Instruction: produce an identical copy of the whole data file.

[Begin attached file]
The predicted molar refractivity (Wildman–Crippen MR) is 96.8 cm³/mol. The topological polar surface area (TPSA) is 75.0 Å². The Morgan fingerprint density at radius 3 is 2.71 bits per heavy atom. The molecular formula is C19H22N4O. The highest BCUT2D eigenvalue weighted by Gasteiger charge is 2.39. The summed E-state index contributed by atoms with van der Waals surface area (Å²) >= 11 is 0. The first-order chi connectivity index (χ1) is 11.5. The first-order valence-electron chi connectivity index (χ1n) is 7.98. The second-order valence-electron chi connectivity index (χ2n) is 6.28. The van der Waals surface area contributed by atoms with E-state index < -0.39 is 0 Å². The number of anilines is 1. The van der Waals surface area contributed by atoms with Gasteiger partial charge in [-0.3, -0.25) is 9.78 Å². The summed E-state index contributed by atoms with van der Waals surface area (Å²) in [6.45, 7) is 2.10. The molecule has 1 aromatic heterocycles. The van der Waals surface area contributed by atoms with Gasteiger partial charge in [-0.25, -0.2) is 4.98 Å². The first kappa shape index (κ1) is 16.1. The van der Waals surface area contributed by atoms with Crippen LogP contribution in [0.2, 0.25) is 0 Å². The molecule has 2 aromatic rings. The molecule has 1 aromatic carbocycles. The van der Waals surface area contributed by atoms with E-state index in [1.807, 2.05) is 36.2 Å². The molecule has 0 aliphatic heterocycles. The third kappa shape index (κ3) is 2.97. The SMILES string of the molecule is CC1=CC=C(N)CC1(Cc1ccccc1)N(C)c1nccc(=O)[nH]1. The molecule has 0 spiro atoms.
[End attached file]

The predicted molar refractivity (Wildman–Crippen MR) is 96.8 cm³/mol. The topological polar surface area (TPSA) is 75.0 Å². The Morgan fingerprint density at radius 3 is 2.71 bits per heavy atom. The molecular formula is C19H22N4O. The highest BCUT2D eigenvalue weighted by Gasteiger charge is 2.39. The summed E-state index contributed by atoms with van der Waals surface area (Å²) >= 11 is 0. The first-order chi connectivity index (χ1) is 11.5. The first-order valence-electron chi connectivity index (χ1n) is 7.98. The second-order valence-electron chi connectivity index (χ2n) is 6.28. The van der Waals surface area contributed by atoms with E-state index < -0.39 is 0 Å². The number of anilines is 1. The van der Waals surface area contributed by atoms with Gasteiger partial charge in [-0.3, -0.25) is 9.78 Å². The summed E-state index contributed by atoms with van der Waals surface area (Å²) in [6.45, 7) is 2.10. The molecule has 1 aromatic heterocycles. The van der Waals surface area contributed by atoms with Gasteiger partial charge in [-0.25, -0.2) is 4.98 Å². The first kappa shape index (κ1) is 16.1. The van der Waals surface area contributed by atoms with Crippen LogP contribution in [0.2, 0.25) is 0 Å². The molecule has 2 aromatic rings. The molecule has 1 aromatic carbocycles. The van der Waals surface area contributed by atoms with E-state index in [1.807, 2.05) is 36.2 Å². The molecule has 0 aliphatic heterocycles. The third kappa shape index (κ3) is 2.97. The SMILES string of the molecule is CC1=CC=C(N)CC1(Cc1ccccc1)N(C)c1nccc(=O)[nH]1. The molecule has 0 spiro atoms.